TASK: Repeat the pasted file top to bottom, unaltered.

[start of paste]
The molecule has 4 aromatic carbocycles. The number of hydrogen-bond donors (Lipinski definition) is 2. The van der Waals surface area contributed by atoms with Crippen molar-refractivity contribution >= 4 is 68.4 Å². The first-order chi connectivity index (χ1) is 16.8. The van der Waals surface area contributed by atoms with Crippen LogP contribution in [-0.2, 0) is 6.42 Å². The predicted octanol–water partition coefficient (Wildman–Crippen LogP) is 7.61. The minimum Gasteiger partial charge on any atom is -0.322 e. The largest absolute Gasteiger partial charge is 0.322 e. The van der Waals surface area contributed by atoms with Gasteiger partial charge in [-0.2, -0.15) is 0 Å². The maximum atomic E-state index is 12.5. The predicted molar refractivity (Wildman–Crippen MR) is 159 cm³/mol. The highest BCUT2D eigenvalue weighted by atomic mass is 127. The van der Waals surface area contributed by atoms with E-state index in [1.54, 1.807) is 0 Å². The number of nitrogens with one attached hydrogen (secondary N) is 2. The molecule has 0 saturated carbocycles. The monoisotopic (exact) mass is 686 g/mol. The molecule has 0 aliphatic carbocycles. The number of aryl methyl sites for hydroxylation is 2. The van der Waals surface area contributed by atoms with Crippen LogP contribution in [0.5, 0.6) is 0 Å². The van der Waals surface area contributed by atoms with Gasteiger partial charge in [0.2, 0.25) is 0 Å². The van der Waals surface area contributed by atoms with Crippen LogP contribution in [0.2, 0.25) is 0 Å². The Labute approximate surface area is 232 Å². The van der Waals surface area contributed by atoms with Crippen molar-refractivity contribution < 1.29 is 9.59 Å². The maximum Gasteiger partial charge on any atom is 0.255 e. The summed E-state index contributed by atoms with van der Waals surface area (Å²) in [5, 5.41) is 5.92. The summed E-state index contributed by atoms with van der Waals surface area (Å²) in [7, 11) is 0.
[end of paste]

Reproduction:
The molecule has 4 aromatic carbocycles. The number of hydrogen-bond donors (Lipinski definition) is 2. The van der Waals surface area contributed by atoms with Crippen molar-refractivity contribution >= 4 is 68.4 Å². The first-order chi connectivity index (χ1) is 16.8. The van der Waals surface area contributed by atoms with Crippen LogP contribution in [-0.2, 0) is 6.42 Å². The predicted octanol–water partition coefficient (Wildman–Crippen LogP) is 7.61. The minimum Gasteiger partial charge on any atom is -0.322 e. The largest absolute Gasteiger partial charge is 0.322 e. The van der Waals surface area contributed by atoms with Gasteiger partial charge in [-0.2, -0.15) is 0 Å². The maximum atomic E-state index is 12.5. The predicted molar refractivity (Wildman–Crippen MR) is 159 cm³/mol. The highest BCUT2D eigenvalue weighted by atomic mass is 127. The van der Waals surface area contributed by atoms with E-state index in [1.54, 1.807) is 0 Å². The number of nitrogens with one attached hydrogen (secondary N) is 2. The molecule has 0 saturated carbocycles. The monoisotopic (exact) mass is 686 g/mol. The molecule has 0 aliphatic carbocycles. The number of aryl methyl sites for hydroxylation is 2. The van der Waals surface area contributed by atoms with Crippen LogP contribution in [0.5, 0.6) is 0 Å². The van der Waals surface area contributed by atoms with Gasteiger partial charge in [0.2, 0.25) is 0 Å². The van der Waals surface area contributed by atoms with Crippen LogP contribution in [0.2, 0.25) is 0 Å². The Labute approximate surface area is 232 Å². The van der Waals surface area contributed by atoms with Crippen molar-refractivity contribution < 1.29 is 9.59 Å². The maximum Gasteiger partial charge on any atom is 0.255 e. The summed E-state index contributed by atoms with van der Waals surface area (Å²) in [5, 5.41) is 5.92. The summed E-state index contributed by atoms with van der Waals surface area (Å²) in [7, 11) is 0.